For over forty years my interest in painting has continued to flourish and I have continued to experiment with various techniques and mediums. I also studied Art and Photography to advanced levels through college courses and developed skills in various media and subject matter through the wonderful classes taught by Helena Anderson from whom I learned so much, over a period of five years or more, as did many other student artists, many of whom are still painting today.
I now concentrate on oils and acrylics and occasionally use an air brush to produce out of focus backgrounds in my wildlife paintings. My style is realism, but not necessarily photo realism as I may start off using many photos to create the composition and then using photos for reference when painting detailed elements within the painting, not just copying one photo, many times deviating completely from photographs and just using my imagination. But always trying to end up with a realistic looking piece of work, as I have always been inspired by realism whether landscapes, wildlife or still life. I think my love of detail came from my occupation as a Maxillo- Facial Technician at the hospital, constructing splints for fractured jaws and facial and body prostheses for cancer patients, where detailed accuracy was paramount.
The process of a painting starts with cutting hardboard or MDF (medium density fibre board) and coating with five or six thin layers of gesso, painted on with a small foam roller to create a very fine tooth, so that the surface looks smooth to the eye but has a fine texture. This helps with the blending of either acrylics or oils and stops the paint just sliding around.
Next is the block -in, where I am roughly blocking in the colours that I can see, but looking generally for the mid-tones, this is all done in acrylics. The painting at this stage looks dull and lifeless and this is the stage you can easily give up and think it’s not working; this is the advantage of acrylics as you can press on and keep painting. I find if I’ve done the block-in in oils, I must wait for this to dry over many days, by which time I may lose interest in the painting, and I have done many times!!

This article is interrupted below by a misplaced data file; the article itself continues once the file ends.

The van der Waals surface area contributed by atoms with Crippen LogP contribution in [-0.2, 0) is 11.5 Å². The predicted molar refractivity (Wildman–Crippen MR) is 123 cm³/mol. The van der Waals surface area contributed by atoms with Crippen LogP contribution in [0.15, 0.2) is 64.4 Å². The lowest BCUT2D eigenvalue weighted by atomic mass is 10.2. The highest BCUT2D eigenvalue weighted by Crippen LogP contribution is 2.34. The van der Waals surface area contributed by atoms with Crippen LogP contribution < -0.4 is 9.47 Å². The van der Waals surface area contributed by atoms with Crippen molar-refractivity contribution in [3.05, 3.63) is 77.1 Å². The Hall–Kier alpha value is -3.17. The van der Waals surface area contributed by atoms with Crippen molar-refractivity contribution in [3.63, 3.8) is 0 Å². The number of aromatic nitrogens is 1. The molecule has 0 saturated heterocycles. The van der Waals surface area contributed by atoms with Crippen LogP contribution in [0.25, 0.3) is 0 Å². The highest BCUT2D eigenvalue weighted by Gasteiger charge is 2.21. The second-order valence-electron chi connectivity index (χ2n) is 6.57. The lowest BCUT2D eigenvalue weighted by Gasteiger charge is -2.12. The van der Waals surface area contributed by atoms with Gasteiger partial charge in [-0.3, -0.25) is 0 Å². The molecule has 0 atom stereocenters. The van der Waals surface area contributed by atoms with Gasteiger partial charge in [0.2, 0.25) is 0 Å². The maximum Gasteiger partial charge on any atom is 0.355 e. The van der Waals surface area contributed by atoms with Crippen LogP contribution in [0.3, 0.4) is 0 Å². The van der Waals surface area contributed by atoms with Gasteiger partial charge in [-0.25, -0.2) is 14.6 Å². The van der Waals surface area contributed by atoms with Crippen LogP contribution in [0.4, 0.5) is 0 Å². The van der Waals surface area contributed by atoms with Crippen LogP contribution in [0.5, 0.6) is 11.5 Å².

Next stage is getting the colours and tones as near as I can and adding some detail and getting the painting ready for the final details and highlights to bring it all together and to create light within the picture.
Sometimes for the final stage I may switch to oils, depending on how the painting is looking. The oils allow for better blending and more realistic graduations of colour and also don’t darken on drying as acrylics do. Many times, I will complete the whole painting in acrylics but if I’m struggling to get the look I want I will switch to oils, the painting then becomes an acrylic / oil painting, if the whole painting is gone over in oils I class it as an oil painting.
Finally, I spray the picture with a matt solvent-based varnish that can be used for both acrylics and oils. I use matt as I hate the glare from lights that reflect in a gloss varnish, I think this preference came from my early days working in gouache, with its lovely matt finish.
Brushes I use are anything from large flats to the tiniest miniature painting brushes for the smallest details, I keep all brushes, even when worn out, quite often cutting into them to make my own specialist brushes for grasses etc. I find small flats excellent for foliage on trees by using just the corners to gently dab on different shapes.
The paint I use varies; at present I use acrylic gouache (matt acrylic) as this gives a matt finish and allows oil paint to adhere much more easily than a gloss acrylic; if using a glossier acrylic, I would use a matt medium added to the paint. I use standard oil paints with Zest-it brush cleaner and thinner to let the paint down and speed up drying (I can’t use alkyd paints or mediums such as Liquin as I am highly allergic to them). If painting more than one layer of oil, I then mix in linseed or walnut oil into the paint to create the fat over lean principle.
I have held a lifelong passion for walking in the countryside of England, Wales and Scotland and I endeavour to capture the varied and ever-changing lighting conditions which make the scenery in the countryside so spectacular. Mountains are particularly close to my heart, and I enjoy using the above techniques to capture their majesty, equally I like to paint the beautiful scenery provided by the Norfolk landscape where I have lived for almost 40 years. My wildlife paintings are inspired by my studies of the works of: Carl Brenders, Robert Bateman and Daniel Smith whose work may not be known in the general art world but are top world-class wildlife painters with exceptional talent.
I am a member of the West Norfolk Artists Association, Art 21, and the Wash Group, I exhibit regularly in the Norfolk area. I also enjoy passing on my skills and knowledge to budding artists and have taught in various workshops in the use of oils, acrylic and pastel painting.
I love to paint in a realistic style and classical realism has a special interest to me with its chiaroscuro lighting effect of the old masters still life paintings, I quite often try to emulate this in my own still life works.
I hope this has been of some interest to the WNAA members of how I go about my painting process.